A Manhattan is a cocktail made with whiskey, sweet vermouth, ice, and bitters. Commonly used whiskeys include rye (the traditional choice), Canadian, bourbon and Tennessee. Proportions of whiskey to vermouth vary, from a very sweet 1:1 ratio to a much drier 4:1 ratio. The cocktail is often stirred with ice and strained into a cocktail glass, where it is garnished with a Maraschino cherry with a stem. A Manhattan is also frequently served on the rocks in an old-fashioned glass (lowball glass).
The Manhattan is one of six basic drinks listed in David A. Embury's classic The Fine Art of Mixing Drinks. It has been called a drinking man's cocktail—strong, urbane, and simple. It has also been called the "king of cocktails."
A popular history suggests that the drink originated at the Manhattan Club in New York City in the early 1870s, where it was invented for a banquet hosted by Jennie Jerome (Lady Randolph Churchill, Winston's mother) in honor of presidential candidate Samuel J. Tilden. The success of the banquet made the drink fashionable, later prompting several people to request the drink by referring to the name of the club where it originated — "the Manhattan cocktail." The original "Manhattan cocktail" was a mix of "American Whiskey, Italian Vermouth and Angostura bitters".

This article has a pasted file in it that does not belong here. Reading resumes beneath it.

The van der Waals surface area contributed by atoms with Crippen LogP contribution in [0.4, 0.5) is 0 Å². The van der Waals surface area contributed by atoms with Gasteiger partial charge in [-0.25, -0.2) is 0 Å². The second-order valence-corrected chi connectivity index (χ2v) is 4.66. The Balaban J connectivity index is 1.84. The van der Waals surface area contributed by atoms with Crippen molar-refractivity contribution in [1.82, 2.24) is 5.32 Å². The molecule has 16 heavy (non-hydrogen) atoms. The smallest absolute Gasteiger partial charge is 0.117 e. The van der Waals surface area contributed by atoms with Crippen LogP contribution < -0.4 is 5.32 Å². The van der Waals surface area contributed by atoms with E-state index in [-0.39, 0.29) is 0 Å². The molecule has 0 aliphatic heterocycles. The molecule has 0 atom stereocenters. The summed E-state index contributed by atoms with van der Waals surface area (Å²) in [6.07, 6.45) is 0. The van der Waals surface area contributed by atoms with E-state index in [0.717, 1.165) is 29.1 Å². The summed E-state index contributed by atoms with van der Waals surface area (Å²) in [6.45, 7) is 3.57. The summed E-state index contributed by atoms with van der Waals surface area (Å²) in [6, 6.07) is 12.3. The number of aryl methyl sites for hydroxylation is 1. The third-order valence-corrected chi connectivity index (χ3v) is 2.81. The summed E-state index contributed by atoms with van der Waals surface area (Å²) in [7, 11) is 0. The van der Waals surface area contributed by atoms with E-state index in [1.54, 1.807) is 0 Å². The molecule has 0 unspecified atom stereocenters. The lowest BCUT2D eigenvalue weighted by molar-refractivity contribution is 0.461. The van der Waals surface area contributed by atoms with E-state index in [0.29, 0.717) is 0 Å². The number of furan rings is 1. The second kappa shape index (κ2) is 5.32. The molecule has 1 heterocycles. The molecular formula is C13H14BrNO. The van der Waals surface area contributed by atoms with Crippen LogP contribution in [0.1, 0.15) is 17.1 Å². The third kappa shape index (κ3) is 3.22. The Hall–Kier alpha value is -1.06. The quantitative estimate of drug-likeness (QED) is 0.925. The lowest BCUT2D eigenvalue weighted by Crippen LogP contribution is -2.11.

However, there are prior references to various similar cocktail recipes called "Manhattan" and served in the Manhattan area. By one account...